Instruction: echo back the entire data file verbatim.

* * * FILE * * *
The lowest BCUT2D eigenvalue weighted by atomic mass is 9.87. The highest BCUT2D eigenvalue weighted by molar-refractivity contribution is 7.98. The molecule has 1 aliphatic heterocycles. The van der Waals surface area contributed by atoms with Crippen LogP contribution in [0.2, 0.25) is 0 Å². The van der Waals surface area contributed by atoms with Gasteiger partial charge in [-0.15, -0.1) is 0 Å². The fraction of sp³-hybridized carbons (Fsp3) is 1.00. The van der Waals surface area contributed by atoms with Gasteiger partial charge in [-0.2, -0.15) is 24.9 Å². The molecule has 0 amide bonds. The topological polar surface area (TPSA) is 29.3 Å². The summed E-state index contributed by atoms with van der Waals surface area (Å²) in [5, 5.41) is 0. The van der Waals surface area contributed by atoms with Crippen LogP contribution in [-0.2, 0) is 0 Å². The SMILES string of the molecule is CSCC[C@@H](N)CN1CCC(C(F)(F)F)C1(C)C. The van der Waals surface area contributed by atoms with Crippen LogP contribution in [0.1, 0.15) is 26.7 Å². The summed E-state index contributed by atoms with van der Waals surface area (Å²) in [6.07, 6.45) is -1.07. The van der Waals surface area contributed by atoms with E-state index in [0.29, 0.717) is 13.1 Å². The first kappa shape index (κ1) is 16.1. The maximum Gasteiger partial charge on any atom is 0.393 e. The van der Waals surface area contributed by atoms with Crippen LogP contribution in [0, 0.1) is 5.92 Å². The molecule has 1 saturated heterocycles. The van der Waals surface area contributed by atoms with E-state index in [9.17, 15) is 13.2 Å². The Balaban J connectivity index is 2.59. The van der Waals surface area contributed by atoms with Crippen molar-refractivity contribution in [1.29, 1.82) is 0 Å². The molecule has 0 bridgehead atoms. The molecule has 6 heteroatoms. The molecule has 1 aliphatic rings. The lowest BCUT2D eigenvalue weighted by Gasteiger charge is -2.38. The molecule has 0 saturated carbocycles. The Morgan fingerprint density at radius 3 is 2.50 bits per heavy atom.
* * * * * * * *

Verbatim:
The lowest BCUT2D eigenvalue weighted by atomic mass is 9.87. The highest BCUT2D eigenvalue weighted by molar-refractivity contribution is 7.98. The molecule has 1 aliphatic heterocycles. The van der Waals surface area contributed by atoms with Crippen LogP contribution in [0.2, 0.25) is 0 Å². The van der Waals surface area contributed by atoms with Gasteiger partial charge in [-0.15, -0.1) is 0 Å². The fraction of sp³-hybridized carbons (Fsp3) is 1.00. The van der Waals surface area contributed by atoms with Gasteiger partial charge in [-0.2, -0.15) is 24.9 Å². The molecule has 0 amide bonds. The topological polar surface area (TPSA) is 29.3 Å². The summed E-state index contributed by atoms with van der Waals surface area (Å²) in [5, 5.41) is 0. The van der Waals surface area contributed by atoms with Crippen LogP contribution in [-0.2, 0) is 0 Å². The SMILES string of the molecule is CSCC[C@@H](N)CN1CCC(C(F)(F)F)C1(C)C. The van der Waals surface area contributed by atoms with Crippen LogP contribution in [0.1, 0.15) is 26.7 Å². The summed E-state index contributed by atoms with van der Waals surface area (Å²) in [6.07, 6.45) is -1.07. The van der Waals surface area contributed by atoms with E-state index in [0.29, 0.717) is 13.1 Å². The first kappa shape index (κ1) is 16.1. The maximum Gasteiger partial charge on any atom is 0.393 e. The van der Waals surface area contributed by atoms with Crippen LogP contribution in [0, 0.1) is 5.92 Å². The molecule has 1 saturated heterocycles. The van der Waals surface area contributed by atoms with E-state index in [9.17, 15) is 13.2 Å². The Balaban J connectivity index is 2.59. The van der Waals surface area contributed by atoms with Crippen molar-refractivity contribution in [1.29, 1.82) is 0 Å². The molecule has 0 bridgehead atoms. The molecule has 6 heteroatoms. The molecule has 1 aliphatic rings. The lowest BCUT2D eigenvalue weighted by Gasteiger charge is -2.38. The molecule has 0 saturated carbocycles. The Morgan fingerprint density at radius 3 is 2.50 bits per heavy atom.